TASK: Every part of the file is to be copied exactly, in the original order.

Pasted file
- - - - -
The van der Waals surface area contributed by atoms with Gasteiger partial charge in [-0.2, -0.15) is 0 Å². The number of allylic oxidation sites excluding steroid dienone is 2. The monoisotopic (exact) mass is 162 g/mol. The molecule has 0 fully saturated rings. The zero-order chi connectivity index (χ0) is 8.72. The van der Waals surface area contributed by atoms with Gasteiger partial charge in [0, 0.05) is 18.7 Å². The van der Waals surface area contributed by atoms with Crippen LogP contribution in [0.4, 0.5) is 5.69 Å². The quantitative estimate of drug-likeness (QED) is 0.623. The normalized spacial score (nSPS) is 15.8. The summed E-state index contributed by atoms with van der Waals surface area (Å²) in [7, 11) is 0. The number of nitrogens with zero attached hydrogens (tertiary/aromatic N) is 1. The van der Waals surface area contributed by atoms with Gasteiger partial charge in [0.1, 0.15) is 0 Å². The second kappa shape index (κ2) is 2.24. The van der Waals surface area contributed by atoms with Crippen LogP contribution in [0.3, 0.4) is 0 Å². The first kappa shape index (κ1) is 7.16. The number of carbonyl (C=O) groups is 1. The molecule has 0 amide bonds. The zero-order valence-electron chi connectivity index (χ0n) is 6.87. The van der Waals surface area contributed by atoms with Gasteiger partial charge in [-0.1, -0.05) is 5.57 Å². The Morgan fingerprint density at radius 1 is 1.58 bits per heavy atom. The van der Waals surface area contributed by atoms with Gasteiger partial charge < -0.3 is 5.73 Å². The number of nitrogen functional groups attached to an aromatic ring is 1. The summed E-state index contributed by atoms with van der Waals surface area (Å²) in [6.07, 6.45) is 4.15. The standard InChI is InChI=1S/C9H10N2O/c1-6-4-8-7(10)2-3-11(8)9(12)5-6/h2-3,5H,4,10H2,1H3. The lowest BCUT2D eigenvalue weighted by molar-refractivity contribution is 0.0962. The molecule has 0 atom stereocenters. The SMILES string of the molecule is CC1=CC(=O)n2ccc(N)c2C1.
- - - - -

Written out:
The van der Waals surface area contributed by atoms with Gasteiger partial charge in [-0.2, -0.15) is 0 Å². The number of allylic oxidation sites excluding steroid dienone is 2. The monoisotopic (exact) mass is 162 g/mol. The molecule has 0 fully saturated rings. The zero-order chi connectivity index (χ0) is 8.72. The van der Waals surface area contributed by atoms with Gasteiger partial charge in [0, 0.05) is 18.7 Å². The van der Waals surface area contributed by atoms with Crippen LogP contribution in [0.4, 0.5) is 5.69 Å². The quantitative estimate of drug-likeness (QED) is 0.623. The normalized spacial score (nSPS) is 15.8. The summed E-state index contributed by atoms with van der Waals surface area (Å²) in [7, 11) is 0. The number of nitrogens with zero attached hydrogens (tertiary/aromatic N) is 1. The van der Waals surface area contributed by atoms with Gasteiger partial charge in [0.1, 0.15) is 0 Å². The second kappa shape index (κ2) is 2.24. The van der Waals surface area contributed by atoms with Crippen LogP contribution in [0.3, 0.4) is 0 Å². The first kappa shape index (κ1) is 7.16. The number of carbonyl (C=O) groups is 1. The molecule has 0 amide bonds. The zero-order valence-electron chi connectivity index (χ0n) is 6.87. The van der Waals surface area contributed by atoms with Gasteiger partial charge in [-0.1, -0.05) is 5.57 Å². The Morgan fingerprint density at radius 1 is 1.58 bits per heavy atom. The van der Waals surface area contributed by atoms with Gasteiger partial charge < -0.3 is 5.73 Å². The number of nitrogen functional groups attached to an aromatic ring is 1. The summed E-state index contributed by atoms with van der Waals surface area (Å²) in [6.07, 6.45) is 4.15. The standard InChI is InChI=1S/C9H10N2O/c1-6-4-8-7(10)2-3-11(8)9(12)5-6/h2-3,5H,4,10H2,1H3. The lowest BCUT2D eigenvalue weighted by molar-refractivity contribution is 0.0962. The molecule has 0 atom stereocenters. The SMILES string of the molecule is CC1=CC(=O)n2ccc(N)c2C1.